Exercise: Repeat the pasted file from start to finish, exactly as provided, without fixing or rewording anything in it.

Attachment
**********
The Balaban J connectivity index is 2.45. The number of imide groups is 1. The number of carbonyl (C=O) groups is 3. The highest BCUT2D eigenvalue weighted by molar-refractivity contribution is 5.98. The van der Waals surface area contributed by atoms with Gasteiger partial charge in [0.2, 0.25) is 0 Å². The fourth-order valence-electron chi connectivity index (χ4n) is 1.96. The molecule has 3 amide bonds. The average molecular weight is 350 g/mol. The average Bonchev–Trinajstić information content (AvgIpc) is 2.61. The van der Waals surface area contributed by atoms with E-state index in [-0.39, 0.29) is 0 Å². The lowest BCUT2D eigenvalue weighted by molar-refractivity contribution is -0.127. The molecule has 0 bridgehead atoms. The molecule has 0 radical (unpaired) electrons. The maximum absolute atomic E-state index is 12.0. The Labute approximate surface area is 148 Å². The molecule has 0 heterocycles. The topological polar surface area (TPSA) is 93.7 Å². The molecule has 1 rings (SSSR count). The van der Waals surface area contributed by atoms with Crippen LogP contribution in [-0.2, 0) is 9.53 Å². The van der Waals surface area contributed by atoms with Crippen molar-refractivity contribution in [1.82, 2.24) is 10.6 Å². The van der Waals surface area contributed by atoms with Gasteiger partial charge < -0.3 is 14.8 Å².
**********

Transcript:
The Balaban J connectivity index is 2.45. The number of imide groups is 1. The number of carbonyl (C=O) groups is 3. The highest BCUT2D eigenvalue weighted by molar-refractivity contribution is 5.98. The van der Waals surface area contributed by atoms with Gasteiger partial charge in [0.2, 0.25) is 0 Å². The fourth-order valence-electron chi connectivity index (χ4n) is 1.96. The molecule has 3 amide bonds. The average molecular weight is 350 g/mol. The average Bonchev–Trinajstić information content (AvgIpc) is 2.61. The van der Waals surface area contributed by atoms with E-state index in [-0.39, 0.29) is 0 Å². The lowest BCUT2D eigenvalue weighted by molar-refractivity contribution is -0.127. The molecule has 0 bridgehead atoms. The molecule has 0 radical (unpaired) electrons. The maximum absolute atomic E-state index is 12.0. The Labute approximate surface area is 148 Å². The molecule has 0 heterocycles. The topological polar surface area (TPSA) is 93.7 Å². The molecule has 1 rings (SSSR count). The van der Waals surface area contributed by atoms with Crippen LogP contribution in [-0.2, 0) is 9.53 Å². The van der Waals surface area contributed by atoms with Crippen molar-refractivity contribution in [1.82, 2.24) is 10.6 Å². The van der Waals surface area contributed by atoms with Gasteiger partial charge < -0.3 is 14.8 Å².